Will 5G work indoors?
Where is the semiconductor sector headed?
How we’ll profit from warrants…
Where can investors find the biggest profits?
This is the question at the heart of all of my research services. And there’s a simple answer.
We have to watch where the crowd is going… and then go the opposite direction.
Many of my very best recommendations have been controversial… A breakthrough technology no one else wants to touch. Or a company that just had a bad earnings report or got slammed in the press. Even my decision to remove stop losses during last year’s market crash drew criticism and skepticism.
But when we move against the crowd and are proven right… the profits are spectacular.
We saw this back in 2015 when I first published research on a small cryptocurrency called bitcoin. At the time, it sold for around $240, and few people wanted to hear about it.
But bitcoin recently traded for over $63,000. If anyone listened instead of scoffing, they could have made over 26,000%.
Another example is NVIDIA. I presented at a conference in Nicaragua back in 2016 on this chipmaker. Most people laughed at the idea that NVIDIA – mostly known as a gaming company – could ever amount to much.
But anyone who followed my advice and invested back then… they’re up as much as 1,700%.
These were both great investments for the same reason. They were widely misunderstood by the crowd.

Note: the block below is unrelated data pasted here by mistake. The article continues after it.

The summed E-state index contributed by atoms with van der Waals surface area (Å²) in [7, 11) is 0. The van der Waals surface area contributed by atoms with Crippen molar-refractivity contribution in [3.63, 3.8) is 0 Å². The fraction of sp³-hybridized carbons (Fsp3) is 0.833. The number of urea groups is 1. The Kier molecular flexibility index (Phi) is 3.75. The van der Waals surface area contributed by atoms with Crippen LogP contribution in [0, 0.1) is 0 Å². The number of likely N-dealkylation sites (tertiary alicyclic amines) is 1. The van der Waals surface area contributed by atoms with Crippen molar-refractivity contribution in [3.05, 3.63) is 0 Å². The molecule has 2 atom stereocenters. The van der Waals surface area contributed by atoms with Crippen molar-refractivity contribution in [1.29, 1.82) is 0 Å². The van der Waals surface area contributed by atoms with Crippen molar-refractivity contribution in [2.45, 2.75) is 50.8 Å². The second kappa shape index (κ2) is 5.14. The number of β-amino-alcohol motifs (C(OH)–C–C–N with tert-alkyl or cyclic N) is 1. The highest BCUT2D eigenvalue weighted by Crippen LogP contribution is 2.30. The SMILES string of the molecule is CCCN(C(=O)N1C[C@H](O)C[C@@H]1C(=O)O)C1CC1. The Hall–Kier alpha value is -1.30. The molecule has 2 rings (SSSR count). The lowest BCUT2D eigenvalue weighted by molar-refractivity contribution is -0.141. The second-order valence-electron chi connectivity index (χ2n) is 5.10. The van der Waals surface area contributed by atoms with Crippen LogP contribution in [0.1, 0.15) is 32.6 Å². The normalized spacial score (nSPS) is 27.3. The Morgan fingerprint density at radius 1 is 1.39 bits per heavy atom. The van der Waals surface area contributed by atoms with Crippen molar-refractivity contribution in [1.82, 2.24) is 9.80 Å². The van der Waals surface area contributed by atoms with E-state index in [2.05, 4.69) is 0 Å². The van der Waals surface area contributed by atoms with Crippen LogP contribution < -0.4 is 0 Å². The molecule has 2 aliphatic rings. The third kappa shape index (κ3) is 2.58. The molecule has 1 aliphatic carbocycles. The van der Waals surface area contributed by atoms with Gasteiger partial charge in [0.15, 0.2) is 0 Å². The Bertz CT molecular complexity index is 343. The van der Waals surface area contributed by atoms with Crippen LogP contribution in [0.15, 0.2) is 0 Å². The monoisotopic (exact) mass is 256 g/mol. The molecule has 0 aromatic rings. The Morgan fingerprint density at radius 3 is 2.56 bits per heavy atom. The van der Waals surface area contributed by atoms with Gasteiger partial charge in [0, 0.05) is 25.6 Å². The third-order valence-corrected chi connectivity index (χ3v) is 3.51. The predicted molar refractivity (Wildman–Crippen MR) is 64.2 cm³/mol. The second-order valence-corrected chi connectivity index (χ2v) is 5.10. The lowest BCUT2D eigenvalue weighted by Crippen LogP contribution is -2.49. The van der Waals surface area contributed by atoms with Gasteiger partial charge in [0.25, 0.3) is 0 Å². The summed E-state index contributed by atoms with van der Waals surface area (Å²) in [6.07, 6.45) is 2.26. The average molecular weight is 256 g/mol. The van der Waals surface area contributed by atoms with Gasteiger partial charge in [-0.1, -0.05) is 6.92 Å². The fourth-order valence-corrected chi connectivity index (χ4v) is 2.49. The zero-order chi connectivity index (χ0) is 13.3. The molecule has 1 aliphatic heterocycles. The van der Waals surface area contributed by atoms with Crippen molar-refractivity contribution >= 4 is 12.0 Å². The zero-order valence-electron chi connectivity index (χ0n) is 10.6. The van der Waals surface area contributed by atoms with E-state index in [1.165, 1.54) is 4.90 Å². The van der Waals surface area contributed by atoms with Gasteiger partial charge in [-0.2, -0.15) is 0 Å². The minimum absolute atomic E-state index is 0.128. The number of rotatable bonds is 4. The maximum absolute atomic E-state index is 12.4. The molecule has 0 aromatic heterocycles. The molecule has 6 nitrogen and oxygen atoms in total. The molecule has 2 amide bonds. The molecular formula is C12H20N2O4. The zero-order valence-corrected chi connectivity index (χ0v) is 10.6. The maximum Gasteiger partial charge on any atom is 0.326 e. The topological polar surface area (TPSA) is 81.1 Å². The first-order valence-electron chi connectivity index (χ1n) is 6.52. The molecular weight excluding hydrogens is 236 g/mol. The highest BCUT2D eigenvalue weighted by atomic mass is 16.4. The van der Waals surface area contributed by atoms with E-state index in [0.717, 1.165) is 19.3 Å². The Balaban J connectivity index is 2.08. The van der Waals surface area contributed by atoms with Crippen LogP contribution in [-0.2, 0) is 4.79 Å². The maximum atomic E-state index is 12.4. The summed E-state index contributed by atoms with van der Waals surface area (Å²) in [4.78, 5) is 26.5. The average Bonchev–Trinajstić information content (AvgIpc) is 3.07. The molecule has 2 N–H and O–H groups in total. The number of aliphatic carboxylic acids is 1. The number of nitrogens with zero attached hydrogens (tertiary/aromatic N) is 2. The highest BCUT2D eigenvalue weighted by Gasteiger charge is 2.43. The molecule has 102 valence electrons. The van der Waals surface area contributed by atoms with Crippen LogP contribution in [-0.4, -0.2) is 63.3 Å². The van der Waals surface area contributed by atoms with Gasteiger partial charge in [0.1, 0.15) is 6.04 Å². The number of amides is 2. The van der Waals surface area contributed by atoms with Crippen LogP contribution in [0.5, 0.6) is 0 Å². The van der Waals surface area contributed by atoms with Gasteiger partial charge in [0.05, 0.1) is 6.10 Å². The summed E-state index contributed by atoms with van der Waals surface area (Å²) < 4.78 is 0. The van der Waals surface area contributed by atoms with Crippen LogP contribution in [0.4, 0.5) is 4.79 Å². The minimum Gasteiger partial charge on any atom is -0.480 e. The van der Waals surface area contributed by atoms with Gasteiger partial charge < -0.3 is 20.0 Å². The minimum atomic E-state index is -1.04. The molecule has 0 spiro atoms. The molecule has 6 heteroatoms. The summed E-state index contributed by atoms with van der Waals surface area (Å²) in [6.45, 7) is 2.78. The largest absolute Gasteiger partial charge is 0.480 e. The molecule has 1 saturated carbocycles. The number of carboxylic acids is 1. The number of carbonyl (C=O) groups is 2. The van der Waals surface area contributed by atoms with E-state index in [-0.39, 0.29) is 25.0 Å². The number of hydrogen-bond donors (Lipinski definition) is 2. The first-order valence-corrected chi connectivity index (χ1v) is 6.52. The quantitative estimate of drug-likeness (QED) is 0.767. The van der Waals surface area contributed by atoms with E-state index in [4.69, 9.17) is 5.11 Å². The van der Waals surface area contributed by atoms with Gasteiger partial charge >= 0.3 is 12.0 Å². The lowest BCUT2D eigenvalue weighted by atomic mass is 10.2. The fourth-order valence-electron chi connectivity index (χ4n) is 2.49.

And the reason I’m sharing this now? We’ve got a similar situation brewing…
Recent government action has led to some scary headlines for one type of investment. Investors have panicked and sold, driving prices down.
But these fears are overblown. And they’re giving us a great entry point into one of the most interesting spaces I’ve seen.
That’s why I’m holding an Emergency Briefing on Wednesday, May 26, at 8 p.m. ET. At this presentation, I’ll share all about this opportunity… and how you can get into position.
In fact, I’ll tell you how you can learn several of my top recommendations in this space.
This opportunity is timely… and we don’t know how long the window will remain open.
So I encourage all my readers to go right here and reserve your spot to attend this event.
I promise it will be worth your while.
Now let’s turn to our mailbag questions… If you have a question you’d like answered next week, be sure you submit it right here.
5G will work inside your home…
Let’s begin with a question on indoor 5G:
Question for next week: Is 5G destined to make its way indoors? Seems like everything I read is about how it will speed up cell phones and be good for communicating with cars and how many towers are going to be needed – outdoors, of course.
When and how does 5G get to my desktop or laptop computer indoors? Maybe you’ve covered this already, but if you did, I missed it. May be time to repeat.
– James A
Hi there, James. Thanks for writing in with your question.